Stay safe all!

  4. The Area Command Teams (ACTs) are comprised of a mix of personnel from a number of different areas of experience. I’m unsure whether these remain regularly rostered or if the decision about who was assigned to what team was made in the eleventh hour as the team was ‘dispatched.’ From what Wildfiretoday reported previously it is likely these ACTs are rolling stacked since they are dispatched so infrequently, so many folks are filling ‘trainee’ positions which helps distribute the workload. As it has also been mentioned many times over, these teams are teleworking at the moment. ACTs are dissimilar from traditional IMTs in that they are typically comprised of various specialists, such as aviation specialist, environmental specialist, hazmat specialist, etc. I would speculate that this is likely not pulling resources away from IMTs right now.

    As someone had proposed earlier in the comments, I do not believe it would be effective to dispatch a single NIMO to evaluate the situation for the entire nation. Different regions are going to have different logistical needs, challenges, etc., and dispatching one team per two or so regions allows the teams to focus on the specific needs of each region. When you consider what California may need this coming fire season versus what Idaho might need, there are some glaring differences. Between regions there are tremendous differences in fuel types, WUI, soil types, aviation resources, jurisdictional boundaries, the list goes on and on. I think the current dispatching of teams will be effective in ensuring there are fewer hiccups as the season begins.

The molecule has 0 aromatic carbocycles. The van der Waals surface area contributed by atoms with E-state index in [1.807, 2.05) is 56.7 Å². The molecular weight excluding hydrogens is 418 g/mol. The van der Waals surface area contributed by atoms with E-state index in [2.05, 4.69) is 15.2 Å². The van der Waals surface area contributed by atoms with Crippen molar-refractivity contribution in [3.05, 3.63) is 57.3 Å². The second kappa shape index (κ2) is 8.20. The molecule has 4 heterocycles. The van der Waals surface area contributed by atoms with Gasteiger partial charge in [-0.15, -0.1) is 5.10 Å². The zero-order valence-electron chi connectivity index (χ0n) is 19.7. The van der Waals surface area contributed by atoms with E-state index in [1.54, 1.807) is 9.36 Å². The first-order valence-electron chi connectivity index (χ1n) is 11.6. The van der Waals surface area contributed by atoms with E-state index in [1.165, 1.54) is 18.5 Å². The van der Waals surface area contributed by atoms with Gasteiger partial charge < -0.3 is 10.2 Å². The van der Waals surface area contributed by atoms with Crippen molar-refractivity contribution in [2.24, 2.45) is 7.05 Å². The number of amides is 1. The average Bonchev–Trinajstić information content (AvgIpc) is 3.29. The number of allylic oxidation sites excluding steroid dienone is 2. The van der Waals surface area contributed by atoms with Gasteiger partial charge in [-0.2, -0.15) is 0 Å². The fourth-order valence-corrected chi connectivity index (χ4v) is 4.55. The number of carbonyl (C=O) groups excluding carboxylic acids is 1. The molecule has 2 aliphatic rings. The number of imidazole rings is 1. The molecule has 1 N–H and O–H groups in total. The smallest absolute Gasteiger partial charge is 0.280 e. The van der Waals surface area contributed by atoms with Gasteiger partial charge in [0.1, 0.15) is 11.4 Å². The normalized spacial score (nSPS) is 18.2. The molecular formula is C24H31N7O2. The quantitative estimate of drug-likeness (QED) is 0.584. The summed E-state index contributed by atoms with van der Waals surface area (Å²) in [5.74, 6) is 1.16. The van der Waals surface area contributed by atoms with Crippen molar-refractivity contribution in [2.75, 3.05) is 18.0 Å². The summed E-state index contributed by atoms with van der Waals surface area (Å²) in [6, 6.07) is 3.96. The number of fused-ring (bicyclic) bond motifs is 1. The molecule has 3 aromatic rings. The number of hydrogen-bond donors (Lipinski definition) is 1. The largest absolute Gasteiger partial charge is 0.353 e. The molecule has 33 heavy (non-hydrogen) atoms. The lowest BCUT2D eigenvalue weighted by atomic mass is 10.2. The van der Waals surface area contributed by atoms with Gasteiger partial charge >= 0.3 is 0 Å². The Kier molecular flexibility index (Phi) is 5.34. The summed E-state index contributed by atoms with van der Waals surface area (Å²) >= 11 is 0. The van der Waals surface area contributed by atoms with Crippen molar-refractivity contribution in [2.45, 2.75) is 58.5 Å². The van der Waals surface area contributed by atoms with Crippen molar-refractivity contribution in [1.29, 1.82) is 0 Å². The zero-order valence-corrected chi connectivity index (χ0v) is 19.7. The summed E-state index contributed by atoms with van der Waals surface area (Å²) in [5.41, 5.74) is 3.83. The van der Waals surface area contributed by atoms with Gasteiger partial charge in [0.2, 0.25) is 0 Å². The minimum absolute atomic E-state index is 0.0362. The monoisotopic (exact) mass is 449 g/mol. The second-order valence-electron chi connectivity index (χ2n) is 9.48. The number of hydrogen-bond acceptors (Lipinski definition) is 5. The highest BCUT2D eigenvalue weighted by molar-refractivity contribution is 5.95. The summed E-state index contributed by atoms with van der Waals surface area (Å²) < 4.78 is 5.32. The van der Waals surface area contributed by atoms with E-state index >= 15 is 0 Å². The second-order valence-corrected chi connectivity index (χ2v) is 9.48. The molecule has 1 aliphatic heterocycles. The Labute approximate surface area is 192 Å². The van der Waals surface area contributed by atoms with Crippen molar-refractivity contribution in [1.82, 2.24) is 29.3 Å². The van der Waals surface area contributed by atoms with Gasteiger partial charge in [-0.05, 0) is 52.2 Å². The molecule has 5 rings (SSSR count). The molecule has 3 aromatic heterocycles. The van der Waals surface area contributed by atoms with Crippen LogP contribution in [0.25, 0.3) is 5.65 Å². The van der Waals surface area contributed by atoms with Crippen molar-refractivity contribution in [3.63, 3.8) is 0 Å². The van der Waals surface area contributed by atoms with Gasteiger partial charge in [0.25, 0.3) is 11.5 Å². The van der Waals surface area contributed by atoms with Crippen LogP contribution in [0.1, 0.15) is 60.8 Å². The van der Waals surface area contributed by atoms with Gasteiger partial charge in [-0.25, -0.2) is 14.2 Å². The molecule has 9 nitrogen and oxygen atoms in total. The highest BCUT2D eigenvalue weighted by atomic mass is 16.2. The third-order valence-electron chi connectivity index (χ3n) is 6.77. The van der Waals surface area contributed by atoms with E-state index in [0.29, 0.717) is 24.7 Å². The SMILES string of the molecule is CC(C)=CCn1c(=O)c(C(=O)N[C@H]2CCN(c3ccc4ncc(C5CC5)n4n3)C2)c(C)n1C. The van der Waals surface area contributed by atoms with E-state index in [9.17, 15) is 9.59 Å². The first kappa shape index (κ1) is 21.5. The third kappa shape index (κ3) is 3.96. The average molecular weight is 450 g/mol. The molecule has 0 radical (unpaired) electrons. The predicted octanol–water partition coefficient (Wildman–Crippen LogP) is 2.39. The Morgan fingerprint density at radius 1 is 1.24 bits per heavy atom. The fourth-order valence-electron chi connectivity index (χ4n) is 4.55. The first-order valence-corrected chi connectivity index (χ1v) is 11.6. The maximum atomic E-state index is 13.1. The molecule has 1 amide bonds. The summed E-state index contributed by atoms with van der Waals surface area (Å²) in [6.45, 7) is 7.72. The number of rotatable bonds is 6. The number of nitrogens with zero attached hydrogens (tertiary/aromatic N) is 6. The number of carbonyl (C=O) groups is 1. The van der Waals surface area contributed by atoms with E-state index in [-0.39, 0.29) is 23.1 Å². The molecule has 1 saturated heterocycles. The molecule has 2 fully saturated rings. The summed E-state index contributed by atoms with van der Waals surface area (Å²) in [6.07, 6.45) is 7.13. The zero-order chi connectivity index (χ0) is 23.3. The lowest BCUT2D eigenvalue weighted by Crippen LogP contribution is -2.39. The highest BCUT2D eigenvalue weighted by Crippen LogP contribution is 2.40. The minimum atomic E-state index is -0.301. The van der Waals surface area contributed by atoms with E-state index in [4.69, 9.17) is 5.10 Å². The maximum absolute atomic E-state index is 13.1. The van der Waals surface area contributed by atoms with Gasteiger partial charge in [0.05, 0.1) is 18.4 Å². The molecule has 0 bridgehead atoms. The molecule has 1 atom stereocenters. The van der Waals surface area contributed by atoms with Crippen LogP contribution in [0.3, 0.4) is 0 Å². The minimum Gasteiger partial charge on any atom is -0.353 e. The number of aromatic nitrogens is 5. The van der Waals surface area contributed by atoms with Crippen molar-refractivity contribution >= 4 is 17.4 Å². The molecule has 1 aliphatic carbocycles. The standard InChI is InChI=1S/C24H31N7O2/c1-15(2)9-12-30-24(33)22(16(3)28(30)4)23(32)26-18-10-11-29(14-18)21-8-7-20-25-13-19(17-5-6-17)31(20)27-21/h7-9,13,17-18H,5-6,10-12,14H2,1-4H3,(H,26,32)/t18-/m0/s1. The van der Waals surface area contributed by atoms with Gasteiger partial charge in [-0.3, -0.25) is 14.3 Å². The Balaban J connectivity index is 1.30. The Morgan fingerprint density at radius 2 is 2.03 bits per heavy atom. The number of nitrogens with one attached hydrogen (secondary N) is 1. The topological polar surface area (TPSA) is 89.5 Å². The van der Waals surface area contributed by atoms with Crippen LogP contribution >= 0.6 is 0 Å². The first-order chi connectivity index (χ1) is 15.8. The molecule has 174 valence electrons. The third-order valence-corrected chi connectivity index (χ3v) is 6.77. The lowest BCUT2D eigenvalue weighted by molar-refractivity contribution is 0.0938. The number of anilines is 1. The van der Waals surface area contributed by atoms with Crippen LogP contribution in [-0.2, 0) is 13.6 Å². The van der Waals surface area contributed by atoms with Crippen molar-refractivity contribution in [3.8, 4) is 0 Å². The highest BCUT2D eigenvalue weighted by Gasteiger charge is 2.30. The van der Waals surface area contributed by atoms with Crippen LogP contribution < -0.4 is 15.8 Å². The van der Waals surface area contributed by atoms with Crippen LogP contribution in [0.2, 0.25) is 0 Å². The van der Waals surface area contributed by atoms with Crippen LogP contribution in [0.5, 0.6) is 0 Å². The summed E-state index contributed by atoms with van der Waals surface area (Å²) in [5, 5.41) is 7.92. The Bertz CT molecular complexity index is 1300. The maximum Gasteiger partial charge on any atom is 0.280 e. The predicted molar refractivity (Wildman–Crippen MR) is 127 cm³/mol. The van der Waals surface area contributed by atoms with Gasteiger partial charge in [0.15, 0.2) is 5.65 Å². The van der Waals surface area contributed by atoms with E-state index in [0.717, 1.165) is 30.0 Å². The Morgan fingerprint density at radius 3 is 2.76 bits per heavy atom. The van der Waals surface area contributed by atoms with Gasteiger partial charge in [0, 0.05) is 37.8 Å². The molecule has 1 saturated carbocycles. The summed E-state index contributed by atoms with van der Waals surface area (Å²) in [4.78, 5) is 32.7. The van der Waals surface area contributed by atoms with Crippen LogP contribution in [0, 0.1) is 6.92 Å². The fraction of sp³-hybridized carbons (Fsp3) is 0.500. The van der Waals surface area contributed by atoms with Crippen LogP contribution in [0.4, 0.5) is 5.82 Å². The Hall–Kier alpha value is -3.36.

As for those concerned about the need for IMTs in a fire season that is quickly approaching, we’ve only dispatched 3 ACTs, two NIMOs, and two IMTs for a total of seven teams. I’m sure that there are still plenty of IMTs available and the current dispatching of resources is NOT contributing to a drawdown of resources. Even if that was the case, this may end up being a season where you have to run what you’ve brung and some folks are going to have to ‘play up’ so to speak.

    All fire personnel and IMTs are trained in all risk management. While we are primarily fire, our skills and qualifications can be adapted to any number of all risk incidents. While the dispatching of teams may seem out of the norm to some people, this is what our management strategy was designed to do. I think that the argument that we should be holding down resources while we wait for the ‘big one’ or to prevent cumulative fatigue is a poor argument. We have teams now, let’s put them to use. If the need arises to reassign them to a different incident we can evaluate those situations as they come up. Fire specific IMTs are probably the most experienced management teams at the country based on how frequently they get used, I have confidence that they will be able to do good work to ensure that we have a safe and successful fire season.

  5. Filson makes a good point. That said all firefighters are trained in at least basic medical, some more than others and basic hazmat protocols again some more than others. I was medically retired after 25 years as a seasonal front line sawyer. In this situation I could only see IMT’s setting up field hospitals (camps), which the military is very capable of doing, it isn’t like they don’t have thousands of personal sitting around let them earn there pay IMT’s and ACT’s are going to be in high demand quicker than we think.